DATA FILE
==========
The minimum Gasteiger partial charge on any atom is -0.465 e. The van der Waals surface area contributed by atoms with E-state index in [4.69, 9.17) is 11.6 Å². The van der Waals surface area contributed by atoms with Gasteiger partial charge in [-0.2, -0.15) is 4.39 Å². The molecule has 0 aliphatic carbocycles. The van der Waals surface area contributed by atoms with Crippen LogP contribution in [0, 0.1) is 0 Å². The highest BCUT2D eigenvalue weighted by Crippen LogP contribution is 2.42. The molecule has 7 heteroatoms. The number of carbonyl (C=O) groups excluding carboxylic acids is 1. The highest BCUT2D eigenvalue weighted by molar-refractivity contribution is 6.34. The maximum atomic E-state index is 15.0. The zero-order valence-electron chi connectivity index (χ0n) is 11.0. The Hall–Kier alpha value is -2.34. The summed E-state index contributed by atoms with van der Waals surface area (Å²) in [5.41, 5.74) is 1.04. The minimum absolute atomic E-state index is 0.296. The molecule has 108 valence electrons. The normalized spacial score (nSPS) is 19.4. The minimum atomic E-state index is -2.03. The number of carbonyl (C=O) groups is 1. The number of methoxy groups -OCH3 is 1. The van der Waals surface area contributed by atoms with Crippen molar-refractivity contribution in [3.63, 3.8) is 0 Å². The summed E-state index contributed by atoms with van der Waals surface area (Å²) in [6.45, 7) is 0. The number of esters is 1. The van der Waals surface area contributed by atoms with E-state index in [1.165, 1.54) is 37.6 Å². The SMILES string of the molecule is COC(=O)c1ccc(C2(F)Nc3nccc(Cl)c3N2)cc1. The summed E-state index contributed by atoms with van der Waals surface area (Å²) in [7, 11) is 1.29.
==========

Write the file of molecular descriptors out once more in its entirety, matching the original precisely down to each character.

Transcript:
The minimum Gasteiger partial charge on any atom is -0.465 e. The van der Waals surface area contributed by atoms with E-state index in [4.69, 9.17) is 11.6 Å². The van der Waals surface area contributed by atoms with Gasteiger partial charge in [-0.2, -0.15) is 4.39 Å². The molecule has 0 aliphatic carbocycles. The van der Waals surface area contributed by atoms with Crippen LogP contribution in [0, 0.1) is 0 Å². The highest BCUT2D eigenvalue weighted by Crippen LogP contribution is 2.42. The molecule has 7 heteroatoms. The number of carbonyl (C=O) groups excluding carboxylic acids is 1. The highest BCUT2D eigenvalue weighted by molar-refractivity contribution is 6.34. The maximum atomic E-state index is 15.0. The zero-order valence-electron chi connectivity index (χ0n) is 11.0. The Hall–Kier alpha value is -2.34. The summed E-state index contributed by atoms with van der Waals surface area (Å²) in [5.41, 5.74) is 1.04. The minimum absolute atomic E-state index is 0.296. The molecule has 108 valence electrons. The normalized spacial score (nSPS) is 19.4. The minimum atomic E-state index is -2.03. The number of carbonyl (C=O) groups is 1. The number of methoxy groups -OCH3 is 1. The van der Waals surface area contributed by atoms with Crippen molar-refractivity contribution in [3.63, 3.8) is 0 Å². The summed E-state index contributed by atoms with van der Waals surface area (Å²) in [6.45, 7) is 0. The number of esters is 1. The van der Waals surface area contributed by atoms with E-state index in [1.165, 1.54) is 37.6 Å². The SMILES string of the molecule is COC(=O)c1ccc(C2(F)Nc3nccc(Cl)c3N2)cc1. The summed E-state index contributed by atoms with van der Waals surface area (Å²) in [7, 11) is 1.29.